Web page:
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ERIC Number: ED459042
Record Type: RIE
Publication Date: 1995
Pages: 74
Abstractor: N/A
ISBN: ISBN-0-90250-058-9
Multi-Grade Teaching: A Review of Research and Practice. Education Research Paper.
Little, Angela
The single-grade model of education, based on the division of labor in industry, has come to dominate the school, class, and curriculum organization used by central authorities. Although the multi-grade model is common in developing countries and in rural areas of industrialized countries, the knowledge required for effective multi-grade teaching is ignored and rendered illegitimate by those responsible for training and supporting teachers. This review presents five innovations in multi-grade teaching in developing countries. The Zambian experience is less than 10 years old and relatively small-scale. The Colombian experience with Escuela Nueva spans 3 decades and is large-scale. Both involve external agencies and support from the government mainstream. The Peruvian experience describes the multi-grade reality found among indigenous communities and the recent involvement of nongovernmental organizations in multi-grade teacher education programs. The fourth example, from Sri Lanka, illustrates how some problems faced by multi-grade teachers can be solved by recognizing that even mono-grade classes contain very wide differences in achievement and that a single grade may be conceived as a multi-grade context. The final experience describes Project Impact, which began as a radical reform of primary education in Indonesia and the Philippines and expanded to Liberia, Malaysia, Bangladesh, and Jamaica. Research on the outcomes and costs of multi-grade teaching is reviewed, and implications for the practice of multi-grade teaching are presented. (Contains 61 references and an annotated bibliography with 52 entries.) (TD)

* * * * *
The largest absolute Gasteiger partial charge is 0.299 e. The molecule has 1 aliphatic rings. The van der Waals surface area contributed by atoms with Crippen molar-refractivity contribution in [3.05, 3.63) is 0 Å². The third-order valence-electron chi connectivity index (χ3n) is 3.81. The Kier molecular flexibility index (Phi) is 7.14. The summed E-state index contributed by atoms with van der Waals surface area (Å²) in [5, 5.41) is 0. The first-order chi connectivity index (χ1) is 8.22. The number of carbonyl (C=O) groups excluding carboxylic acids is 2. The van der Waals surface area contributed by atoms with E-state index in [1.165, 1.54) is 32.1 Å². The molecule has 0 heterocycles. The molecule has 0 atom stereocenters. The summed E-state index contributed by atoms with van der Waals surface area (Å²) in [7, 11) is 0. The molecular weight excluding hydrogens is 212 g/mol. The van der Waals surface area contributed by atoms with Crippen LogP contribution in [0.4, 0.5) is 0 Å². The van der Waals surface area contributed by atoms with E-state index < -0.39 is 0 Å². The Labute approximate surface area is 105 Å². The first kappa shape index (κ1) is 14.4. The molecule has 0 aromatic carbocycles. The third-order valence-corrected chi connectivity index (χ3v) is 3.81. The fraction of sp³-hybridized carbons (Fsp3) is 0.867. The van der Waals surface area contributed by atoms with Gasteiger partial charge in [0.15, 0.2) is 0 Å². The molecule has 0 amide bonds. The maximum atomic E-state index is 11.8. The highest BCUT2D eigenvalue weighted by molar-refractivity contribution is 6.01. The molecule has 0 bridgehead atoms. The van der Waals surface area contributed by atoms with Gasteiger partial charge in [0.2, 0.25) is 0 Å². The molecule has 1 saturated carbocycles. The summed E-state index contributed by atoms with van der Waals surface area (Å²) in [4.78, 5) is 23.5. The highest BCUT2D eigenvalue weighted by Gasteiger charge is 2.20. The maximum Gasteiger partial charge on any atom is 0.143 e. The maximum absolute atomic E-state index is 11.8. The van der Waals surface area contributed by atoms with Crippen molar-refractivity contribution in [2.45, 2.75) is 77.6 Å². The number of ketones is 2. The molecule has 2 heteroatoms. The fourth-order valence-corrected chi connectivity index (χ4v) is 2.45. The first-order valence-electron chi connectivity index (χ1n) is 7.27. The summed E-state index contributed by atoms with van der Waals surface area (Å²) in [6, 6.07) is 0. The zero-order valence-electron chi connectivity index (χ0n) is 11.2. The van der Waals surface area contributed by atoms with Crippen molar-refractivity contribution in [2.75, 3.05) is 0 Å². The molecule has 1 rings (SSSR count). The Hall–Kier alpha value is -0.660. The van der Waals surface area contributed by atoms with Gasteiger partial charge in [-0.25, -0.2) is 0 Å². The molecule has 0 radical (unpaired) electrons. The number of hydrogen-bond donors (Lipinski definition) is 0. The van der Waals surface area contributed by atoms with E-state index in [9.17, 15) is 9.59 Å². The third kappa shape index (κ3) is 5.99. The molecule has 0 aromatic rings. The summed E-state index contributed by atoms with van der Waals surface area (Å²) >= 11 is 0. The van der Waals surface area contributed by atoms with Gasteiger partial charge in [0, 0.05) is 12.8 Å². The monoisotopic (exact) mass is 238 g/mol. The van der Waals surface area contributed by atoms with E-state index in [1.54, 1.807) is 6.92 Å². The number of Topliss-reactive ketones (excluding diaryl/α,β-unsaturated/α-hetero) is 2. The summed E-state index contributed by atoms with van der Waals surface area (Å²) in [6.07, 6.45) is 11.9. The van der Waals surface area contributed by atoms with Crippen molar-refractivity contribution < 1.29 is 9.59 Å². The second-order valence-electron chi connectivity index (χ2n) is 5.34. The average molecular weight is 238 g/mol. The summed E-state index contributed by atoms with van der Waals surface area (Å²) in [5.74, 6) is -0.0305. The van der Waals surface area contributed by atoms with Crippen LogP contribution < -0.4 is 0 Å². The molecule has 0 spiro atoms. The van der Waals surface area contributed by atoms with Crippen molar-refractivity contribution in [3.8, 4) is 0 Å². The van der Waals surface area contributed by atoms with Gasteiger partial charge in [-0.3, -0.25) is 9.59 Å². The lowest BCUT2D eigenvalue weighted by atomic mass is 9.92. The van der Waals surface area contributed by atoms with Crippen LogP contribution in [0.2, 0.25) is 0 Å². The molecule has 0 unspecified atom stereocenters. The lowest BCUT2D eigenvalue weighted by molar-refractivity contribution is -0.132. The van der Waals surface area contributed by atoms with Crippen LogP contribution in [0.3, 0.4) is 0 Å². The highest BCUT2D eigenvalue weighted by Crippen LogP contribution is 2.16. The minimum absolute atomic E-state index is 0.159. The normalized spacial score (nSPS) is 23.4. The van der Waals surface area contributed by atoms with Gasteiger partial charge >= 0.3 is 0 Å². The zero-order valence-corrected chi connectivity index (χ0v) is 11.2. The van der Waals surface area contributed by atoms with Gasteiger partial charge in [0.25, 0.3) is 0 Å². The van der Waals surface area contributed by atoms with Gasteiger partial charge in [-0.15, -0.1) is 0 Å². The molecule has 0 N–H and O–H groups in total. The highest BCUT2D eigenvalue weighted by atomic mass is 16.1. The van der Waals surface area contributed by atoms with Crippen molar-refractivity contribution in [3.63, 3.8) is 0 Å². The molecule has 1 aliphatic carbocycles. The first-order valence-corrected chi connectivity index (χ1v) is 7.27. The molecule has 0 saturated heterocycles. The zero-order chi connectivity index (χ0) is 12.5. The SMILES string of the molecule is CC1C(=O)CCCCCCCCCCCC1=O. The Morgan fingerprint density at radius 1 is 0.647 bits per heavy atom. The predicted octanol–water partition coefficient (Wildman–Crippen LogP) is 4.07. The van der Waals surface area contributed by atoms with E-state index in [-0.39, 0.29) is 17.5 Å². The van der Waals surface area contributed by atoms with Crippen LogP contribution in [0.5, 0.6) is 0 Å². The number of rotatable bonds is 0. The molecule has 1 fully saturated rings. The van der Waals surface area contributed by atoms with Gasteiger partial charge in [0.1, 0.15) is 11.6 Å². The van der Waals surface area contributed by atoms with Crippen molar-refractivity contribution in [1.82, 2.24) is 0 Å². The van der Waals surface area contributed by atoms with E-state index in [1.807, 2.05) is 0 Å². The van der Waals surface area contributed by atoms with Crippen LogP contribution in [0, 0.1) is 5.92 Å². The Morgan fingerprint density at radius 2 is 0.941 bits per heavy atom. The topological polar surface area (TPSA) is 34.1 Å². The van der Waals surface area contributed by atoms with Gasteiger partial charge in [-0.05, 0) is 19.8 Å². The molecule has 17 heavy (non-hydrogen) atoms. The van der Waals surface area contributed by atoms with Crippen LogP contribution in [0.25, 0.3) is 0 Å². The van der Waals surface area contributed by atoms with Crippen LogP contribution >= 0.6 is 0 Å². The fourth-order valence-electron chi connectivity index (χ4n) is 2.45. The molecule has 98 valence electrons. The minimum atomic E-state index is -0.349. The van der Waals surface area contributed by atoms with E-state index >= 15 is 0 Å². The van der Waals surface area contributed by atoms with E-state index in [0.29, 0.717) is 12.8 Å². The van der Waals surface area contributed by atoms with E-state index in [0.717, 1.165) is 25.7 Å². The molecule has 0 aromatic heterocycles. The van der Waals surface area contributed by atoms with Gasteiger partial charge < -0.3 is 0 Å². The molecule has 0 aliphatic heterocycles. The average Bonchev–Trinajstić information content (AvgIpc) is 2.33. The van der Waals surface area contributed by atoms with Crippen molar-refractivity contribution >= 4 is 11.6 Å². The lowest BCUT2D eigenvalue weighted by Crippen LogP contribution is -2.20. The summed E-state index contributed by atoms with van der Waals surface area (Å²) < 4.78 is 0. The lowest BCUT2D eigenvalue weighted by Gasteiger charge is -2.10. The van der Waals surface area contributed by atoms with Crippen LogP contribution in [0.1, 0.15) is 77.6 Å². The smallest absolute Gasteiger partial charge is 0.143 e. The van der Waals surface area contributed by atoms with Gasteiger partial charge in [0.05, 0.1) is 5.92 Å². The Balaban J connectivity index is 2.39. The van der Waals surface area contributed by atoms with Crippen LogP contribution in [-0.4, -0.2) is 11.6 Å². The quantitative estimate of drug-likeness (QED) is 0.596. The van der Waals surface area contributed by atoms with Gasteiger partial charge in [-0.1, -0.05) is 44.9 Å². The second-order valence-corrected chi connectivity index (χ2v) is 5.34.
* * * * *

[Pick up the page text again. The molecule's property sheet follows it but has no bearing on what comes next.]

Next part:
Department for International Development, Education Department, 94 Victoria St., London, SW1E 5JL, UK.
Publication Type: Information Analyses
Education Level: N/A
Audience: N/A
Language: English
Sponsor: N/A
Authoring Institution: Department for International Development, London (England).
Grant or Contract Numbers: N/A
Note: John Lowe prepared the annotated bibliography.